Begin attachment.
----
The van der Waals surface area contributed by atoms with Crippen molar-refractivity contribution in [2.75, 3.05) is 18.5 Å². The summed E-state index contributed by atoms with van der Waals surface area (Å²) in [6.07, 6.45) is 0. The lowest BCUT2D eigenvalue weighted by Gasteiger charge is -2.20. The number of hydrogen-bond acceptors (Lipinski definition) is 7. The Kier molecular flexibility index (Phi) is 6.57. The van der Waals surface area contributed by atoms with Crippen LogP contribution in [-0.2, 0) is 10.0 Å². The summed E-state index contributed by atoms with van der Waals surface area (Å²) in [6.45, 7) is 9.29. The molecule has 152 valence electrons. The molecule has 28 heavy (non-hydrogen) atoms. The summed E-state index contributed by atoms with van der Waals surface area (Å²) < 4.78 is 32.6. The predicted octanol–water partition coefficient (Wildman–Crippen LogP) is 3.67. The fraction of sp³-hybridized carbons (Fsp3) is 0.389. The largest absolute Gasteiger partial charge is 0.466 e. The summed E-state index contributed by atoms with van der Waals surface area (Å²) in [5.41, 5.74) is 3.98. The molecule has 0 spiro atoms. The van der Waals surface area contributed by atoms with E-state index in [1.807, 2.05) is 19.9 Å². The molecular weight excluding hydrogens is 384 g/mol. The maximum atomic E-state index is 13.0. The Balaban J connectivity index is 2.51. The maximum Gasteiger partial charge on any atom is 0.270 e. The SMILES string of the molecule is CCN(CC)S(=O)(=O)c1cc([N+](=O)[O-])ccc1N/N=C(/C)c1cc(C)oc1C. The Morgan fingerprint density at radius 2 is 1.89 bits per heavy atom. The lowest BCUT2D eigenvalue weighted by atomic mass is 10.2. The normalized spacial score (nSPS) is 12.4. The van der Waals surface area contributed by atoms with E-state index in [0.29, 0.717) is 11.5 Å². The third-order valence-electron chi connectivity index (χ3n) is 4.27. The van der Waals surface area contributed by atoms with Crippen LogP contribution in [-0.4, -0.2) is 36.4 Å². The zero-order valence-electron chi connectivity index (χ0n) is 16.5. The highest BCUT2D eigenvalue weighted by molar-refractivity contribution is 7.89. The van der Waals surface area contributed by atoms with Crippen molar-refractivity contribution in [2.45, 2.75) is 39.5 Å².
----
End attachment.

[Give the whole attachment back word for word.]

The van der Waals surface area contributed by atoms with Crippen molar-refractivity contribution in [2.75, 3.05) is 18.5 Å². The summed E-state index contributed by atoms with van der Waals surface area (Å²) in [6.07, 6.45) is 0. The lowest BCUT2D eigenvalue weighted by Gasteiger charge is -2.20. The number of hydrogen-bond acceptors (Lipinski definition) is 7. The Kier molecular flexibility index (Phi) is 6.57. The van der Waals surface area contributed by atoms with Crippen LogP contribution in [-0.2, 0) is 10.0 Å². The summed E-state index contributed by atoms with van der Waals surface area (Å²) in [6.45, 7) is 9.29. The molecule has 152 valence electrons. The molecule has 28 heavy (non-hydrogen) atoms. The summed E-state index contributed by atoms with van der Waals surface area (Å²) < 4.78 is 32.6. The predicted octanol–water partition coefficient (Wildman–Crippen LogP) is 3.67. The fraction of sp³-hybridized carbons (Fsp3) is 0.389. The largest absolute Gasteiger partial charge is 0.466 e. The summed E-state index contributed by atoms with van der Waals surface area (Å²) in [5.41, 5.74) is 3.98. The molecule has 0 spiro atoms. The van der Waals surface area contributed by atoms with E-state index in [1.807, 2.05) is 19.9 Å². The molecular weight excluding hydrogens is 384 g/mol. The maximum atomic E-state index is 13.0. The Balaban J connectivity index is 2.51. The maximum Gasteiger partial charge on any atom is 0.270 e. The SMILES string of the molecule is CCN(CC)S(=O)(=O)c1cc([N+](=O)[O-])ccc1N/N=C(/C)c1cc(C)oc1C. The Morgan fingerprint density at radius 2 is 1.89 bits per heavy atom. The lowest BCUT2D eigenvalue weighted by atomic mass is 10.2. The normalized spacial score (nSPS) is 12.4. The van der Waals surface area contributed by atoms with E-state index in [0.29, 0.717) is 11.5 Å². The third-order valence-electron chi connectivity index (χ3n) is 4.27. The van der Waals surface area contributed by atoms with Crippen LogP contribution in [-0.4, -0.2) is 36.4 Å². The zero-order valence-electron chi connectivity index (χ0n) is 16.5. The highest BCUT2D eigenvalue weighted by molar-refractivity contribution is 7.89. The van der Waals surface area contributed by atoms with Crippen molar-refractivity contribution in [2.45, 2.75) is 39.5 Å².